Archive for August 10, 2009
The T.H.E. Journal has a report on the results of the 2009 CSTA Teacher Survey. The results are pretty dire: “not only have the number of students enrolled in computer science has dropped significantly in the last four years and so have the number of AP computer science courses offered at high schools.” The specific numbers are stark. “Only 65 percent [of survey respondents] reported that their schools offer introductory or pre-AP computer science classes. This compares with 73 percent in 2007 and 78 percent in 2005. Only 27 percent reported that their schools offer AP computer science. This compares with 32 percent in 2007 and 40 percent in 2005.”
I have questions about these findings, though. It may very well be that high school CS is declining, but I suspect that the truth is a little more complicated than the T.H.E. Journal article is stating.
The 27% of schools offering APCS seems too high to be a national average. We know from College Board data that Georgia, at 22%, has a higher percentage of high schools offering APCS than other states in the Southeast, such as Alabama, Florida, South Carolina, and North Carolina. The rest of the country is so high that the average is 27%?
There is a seeming contraction in the article that helps to make sense of the results. The first line says, “the number of students enrolled in computer science has dropped significantly in the last four years.” Later, though, it says, “among schools that offer CS courses, enrollments have not seemed to change much over the last three years. Of those participating in the survey, 23 percent reported that CS enrollments have increased; 22 percent said CS enrollments have decreased; and 55 percent reported no real change in enrollments.” So where’s the enrollment drop? The inference I make is that enrollments have dropped because the number of schools offering CS has declined, while at the schools that have it, the enrollment has stayed the same.
These results lead me to more questions. According to the College Board, the number of students taking the APCS Level A exam has risen each of the last four years. Where are those additional test-takers coming from, given the declines reported in the surveys? If the number of schools offering APCS has declined at the survey respondents’ schools, and the enrollments at those schools are flat, yet the number of test-takers has risen, then either the percent of kids going on to take the test has increased, or…there is increase where the survey is not.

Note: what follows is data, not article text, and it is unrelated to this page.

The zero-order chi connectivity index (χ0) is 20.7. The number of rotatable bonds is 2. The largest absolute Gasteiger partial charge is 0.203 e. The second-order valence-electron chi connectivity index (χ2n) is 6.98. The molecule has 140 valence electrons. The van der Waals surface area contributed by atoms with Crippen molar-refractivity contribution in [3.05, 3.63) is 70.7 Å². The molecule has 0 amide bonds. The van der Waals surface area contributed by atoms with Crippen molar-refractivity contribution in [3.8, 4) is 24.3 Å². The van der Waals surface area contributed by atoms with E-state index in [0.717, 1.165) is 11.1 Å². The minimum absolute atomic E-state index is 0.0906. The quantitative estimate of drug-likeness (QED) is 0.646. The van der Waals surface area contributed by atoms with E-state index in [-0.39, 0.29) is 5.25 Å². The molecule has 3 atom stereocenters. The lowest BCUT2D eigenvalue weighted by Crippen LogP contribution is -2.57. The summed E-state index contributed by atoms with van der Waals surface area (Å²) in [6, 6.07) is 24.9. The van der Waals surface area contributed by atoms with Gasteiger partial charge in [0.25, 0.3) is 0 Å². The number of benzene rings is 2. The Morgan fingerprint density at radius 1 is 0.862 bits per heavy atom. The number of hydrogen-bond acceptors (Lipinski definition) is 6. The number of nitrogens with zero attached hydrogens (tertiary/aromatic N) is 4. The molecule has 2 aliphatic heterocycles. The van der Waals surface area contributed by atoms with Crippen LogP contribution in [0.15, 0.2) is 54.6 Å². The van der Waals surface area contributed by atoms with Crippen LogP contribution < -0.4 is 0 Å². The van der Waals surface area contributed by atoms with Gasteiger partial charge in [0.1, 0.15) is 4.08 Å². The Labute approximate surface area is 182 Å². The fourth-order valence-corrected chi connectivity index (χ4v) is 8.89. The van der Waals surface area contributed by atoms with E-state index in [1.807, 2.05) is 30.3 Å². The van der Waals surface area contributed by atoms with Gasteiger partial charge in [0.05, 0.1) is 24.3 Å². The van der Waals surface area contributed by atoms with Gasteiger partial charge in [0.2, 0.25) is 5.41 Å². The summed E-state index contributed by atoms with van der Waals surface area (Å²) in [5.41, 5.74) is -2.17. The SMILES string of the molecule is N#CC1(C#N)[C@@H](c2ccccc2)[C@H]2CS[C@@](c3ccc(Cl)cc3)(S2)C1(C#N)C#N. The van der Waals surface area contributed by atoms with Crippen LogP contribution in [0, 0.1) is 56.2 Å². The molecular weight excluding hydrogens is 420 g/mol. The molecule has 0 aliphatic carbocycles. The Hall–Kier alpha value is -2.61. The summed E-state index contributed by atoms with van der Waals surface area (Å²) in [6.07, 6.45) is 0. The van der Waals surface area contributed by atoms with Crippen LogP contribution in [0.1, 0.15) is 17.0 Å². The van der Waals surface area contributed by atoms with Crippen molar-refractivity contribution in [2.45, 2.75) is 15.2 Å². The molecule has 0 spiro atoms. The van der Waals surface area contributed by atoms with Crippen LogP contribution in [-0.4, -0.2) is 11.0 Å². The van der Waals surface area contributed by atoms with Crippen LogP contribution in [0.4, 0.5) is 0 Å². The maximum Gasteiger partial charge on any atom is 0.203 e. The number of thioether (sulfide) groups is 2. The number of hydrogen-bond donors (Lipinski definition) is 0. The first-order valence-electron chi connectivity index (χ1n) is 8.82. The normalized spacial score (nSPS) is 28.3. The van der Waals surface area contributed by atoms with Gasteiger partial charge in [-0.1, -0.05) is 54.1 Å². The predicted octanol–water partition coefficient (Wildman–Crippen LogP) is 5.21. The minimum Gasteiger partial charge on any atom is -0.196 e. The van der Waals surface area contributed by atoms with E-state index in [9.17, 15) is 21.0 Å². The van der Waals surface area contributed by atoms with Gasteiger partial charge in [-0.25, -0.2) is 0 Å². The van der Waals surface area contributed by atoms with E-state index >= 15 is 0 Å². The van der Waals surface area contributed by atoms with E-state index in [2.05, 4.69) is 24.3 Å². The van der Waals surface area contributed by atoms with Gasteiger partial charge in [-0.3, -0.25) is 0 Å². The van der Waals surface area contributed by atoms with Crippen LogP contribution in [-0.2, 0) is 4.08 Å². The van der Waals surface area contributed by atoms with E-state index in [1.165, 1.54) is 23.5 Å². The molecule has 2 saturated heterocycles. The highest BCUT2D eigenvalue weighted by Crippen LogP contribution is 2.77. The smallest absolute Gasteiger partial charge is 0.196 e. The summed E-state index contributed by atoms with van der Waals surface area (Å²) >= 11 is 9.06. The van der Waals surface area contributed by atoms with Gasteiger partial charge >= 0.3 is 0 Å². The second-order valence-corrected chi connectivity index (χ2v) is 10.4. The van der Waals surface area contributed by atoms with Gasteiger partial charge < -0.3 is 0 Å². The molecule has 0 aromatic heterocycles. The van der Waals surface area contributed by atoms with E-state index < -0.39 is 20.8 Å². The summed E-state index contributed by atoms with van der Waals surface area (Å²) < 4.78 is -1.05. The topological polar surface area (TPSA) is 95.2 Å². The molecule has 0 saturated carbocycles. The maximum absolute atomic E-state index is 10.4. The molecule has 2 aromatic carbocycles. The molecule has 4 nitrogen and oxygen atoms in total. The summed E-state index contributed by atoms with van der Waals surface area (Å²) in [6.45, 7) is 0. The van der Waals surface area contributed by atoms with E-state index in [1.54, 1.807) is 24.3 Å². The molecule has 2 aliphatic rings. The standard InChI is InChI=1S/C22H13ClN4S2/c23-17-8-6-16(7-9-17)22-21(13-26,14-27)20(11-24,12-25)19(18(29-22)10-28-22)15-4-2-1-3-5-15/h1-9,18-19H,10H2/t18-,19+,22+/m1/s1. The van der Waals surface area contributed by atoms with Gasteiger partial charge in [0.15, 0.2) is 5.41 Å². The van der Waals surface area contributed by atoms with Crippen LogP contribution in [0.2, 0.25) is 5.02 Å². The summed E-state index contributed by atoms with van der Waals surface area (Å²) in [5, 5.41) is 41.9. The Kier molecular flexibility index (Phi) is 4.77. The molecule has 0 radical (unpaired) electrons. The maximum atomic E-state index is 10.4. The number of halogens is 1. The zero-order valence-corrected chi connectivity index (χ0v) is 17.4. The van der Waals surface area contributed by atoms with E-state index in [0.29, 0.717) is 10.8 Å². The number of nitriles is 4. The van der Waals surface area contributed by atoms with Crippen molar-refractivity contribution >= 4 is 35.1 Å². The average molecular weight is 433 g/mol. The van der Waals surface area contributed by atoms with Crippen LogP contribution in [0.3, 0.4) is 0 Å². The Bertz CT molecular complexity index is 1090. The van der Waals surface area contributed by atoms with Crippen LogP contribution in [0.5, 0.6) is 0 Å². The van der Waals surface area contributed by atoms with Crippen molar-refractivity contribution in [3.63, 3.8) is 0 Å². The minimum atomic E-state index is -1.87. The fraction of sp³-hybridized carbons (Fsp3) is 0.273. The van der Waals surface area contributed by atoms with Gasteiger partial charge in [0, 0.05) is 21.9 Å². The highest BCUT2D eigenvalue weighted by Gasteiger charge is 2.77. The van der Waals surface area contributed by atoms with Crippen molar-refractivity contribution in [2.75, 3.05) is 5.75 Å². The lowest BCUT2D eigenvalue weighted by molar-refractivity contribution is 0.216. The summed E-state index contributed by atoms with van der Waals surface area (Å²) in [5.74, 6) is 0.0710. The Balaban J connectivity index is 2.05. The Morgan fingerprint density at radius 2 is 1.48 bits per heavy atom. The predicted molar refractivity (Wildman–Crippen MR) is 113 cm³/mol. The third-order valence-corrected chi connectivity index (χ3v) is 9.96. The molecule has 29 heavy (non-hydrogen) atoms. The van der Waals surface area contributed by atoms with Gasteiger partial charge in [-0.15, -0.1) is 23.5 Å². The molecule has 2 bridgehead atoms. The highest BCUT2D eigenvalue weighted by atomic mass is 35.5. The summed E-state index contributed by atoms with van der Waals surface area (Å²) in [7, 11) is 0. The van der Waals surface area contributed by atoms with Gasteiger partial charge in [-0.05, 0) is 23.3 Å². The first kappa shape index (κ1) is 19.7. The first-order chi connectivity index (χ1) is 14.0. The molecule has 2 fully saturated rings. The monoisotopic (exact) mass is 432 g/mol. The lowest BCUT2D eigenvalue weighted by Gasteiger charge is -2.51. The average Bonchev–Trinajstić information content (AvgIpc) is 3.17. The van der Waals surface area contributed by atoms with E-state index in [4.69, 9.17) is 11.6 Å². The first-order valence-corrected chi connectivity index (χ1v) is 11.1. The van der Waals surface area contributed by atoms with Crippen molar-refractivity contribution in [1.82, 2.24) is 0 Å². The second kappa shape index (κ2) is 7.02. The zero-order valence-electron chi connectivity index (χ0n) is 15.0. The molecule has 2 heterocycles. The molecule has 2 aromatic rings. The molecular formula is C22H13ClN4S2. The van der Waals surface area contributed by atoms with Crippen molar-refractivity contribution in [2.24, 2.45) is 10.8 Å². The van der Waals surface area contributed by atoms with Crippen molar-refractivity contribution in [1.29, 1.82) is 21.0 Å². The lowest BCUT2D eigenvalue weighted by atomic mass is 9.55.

According to the CSTA report, the survey was administered “to 14,000 high school teachers who defined themselves as computer science, computer programming, or AP computer science teachers.” I wonder if that’s why the numbers aren’t quite making sense. This explains why the percentage of APCS seems so high — we’re talking to the teachers of CS, not sampling all schools. This may also explain why there seems to be more high school CS than is reported. We have found in Georgia that teachers teaching computer science sometimes (maybe even “often”) define themselves as business or math teachers, not computer science teachers. If you’re training is in mathematics education, and you only teach one or two computer science classes, it’s not surprising that you would see your identity as a math teacher, not a computer science teacher.
Given the focus of the CSTA survey, it may be that there is growth in APCS, but only in those schools that are new to teaching computer science and don’t have teachers who define themselves as computer science teachers. Further, there may be a decline in the number of high school CS classes nationwide, but the CSTA report really only reflects those schools have had high school CS in the past. Again, high schools new to CS, or with new teachers, may not be included in these numbers.
So the survey result is not really about high school CS overall — that’s not who was surveyed. The article is making claims about “high school CS” which really can only be about “schools that have self-described CS teachers.” The survey raises important questions about why CS should be declining at the places where it used to succeed! The real story is in the changes in survey responses over the years, not as a measure of high school CS nationwide.